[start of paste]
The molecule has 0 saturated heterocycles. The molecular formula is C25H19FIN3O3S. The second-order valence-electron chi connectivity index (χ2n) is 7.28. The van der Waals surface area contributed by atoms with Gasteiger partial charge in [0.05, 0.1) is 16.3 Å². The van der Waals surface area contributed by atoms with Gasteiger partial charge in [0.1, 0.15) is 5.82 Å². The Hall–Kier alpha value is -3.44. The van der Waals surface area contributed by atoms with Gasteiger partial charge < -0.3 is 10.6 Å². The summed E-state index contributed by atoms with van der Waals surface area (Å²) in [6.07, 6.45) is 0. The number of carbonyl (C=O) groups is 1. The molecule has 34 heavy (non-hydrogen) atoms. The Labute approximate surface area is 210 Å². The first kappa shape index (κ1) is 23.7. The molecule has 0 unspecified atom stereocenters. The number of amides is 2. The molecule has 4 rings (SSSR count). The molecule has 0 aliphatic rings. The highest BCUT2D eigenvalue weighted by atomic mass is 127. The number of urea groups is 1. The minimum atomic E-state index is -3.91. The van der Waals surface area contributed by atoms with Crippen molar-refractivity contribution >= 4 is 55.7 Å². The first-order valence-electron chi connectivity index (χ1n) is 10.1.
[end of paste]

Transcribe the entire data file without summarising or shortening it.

The molecule has 0 saturated heterocycles. The molecular formula is C25H19FIN3O3S. The second-order valence-electron chi connectivity index (χ2n) is 7.28. The van der Waals surface area contributed by atoms with Gasteiger partial charge in [0.05, 0.1) is 16.3 Å². The van der Waals surface area contributed by atoms with Gasteiger partial charge in [0.1, 0.15) is 5.82 Å². The Hall–Kier alpha value is -3.44. The van der Waals surface area contributed by atoms with Gasteiger partial charge < -0.3 is 10.6 Å². The summed E-state index contributed by atoms with van der Waals surface area (Å²) in [6.07, 6.45) is 0. The number of carbonyl (C=O) groups is 1. The molecule has 34 heavy (non-hydrogen) atoms. The Labute approximate surface area is 210 Å². The first kappa shape index (κ1) is 23.7. The molecule has 0 unspecified atom stereocenters. The number of amides is 2. The molecule has 4 rings (SSSR count). The molecule has 0 aliphatic rings. The highest BCUT2D eigenvalue weighted by atomic mass is 127. The number of urea groups is 1. The minimum atomic E-state index is -3.91. The van der Waals surface area contributed by atoms with Crippen molar-refractivity contribution >= 4 is 55.7 Å². The first-order valence-electron chi connectivity index (χ1n) is 10.1.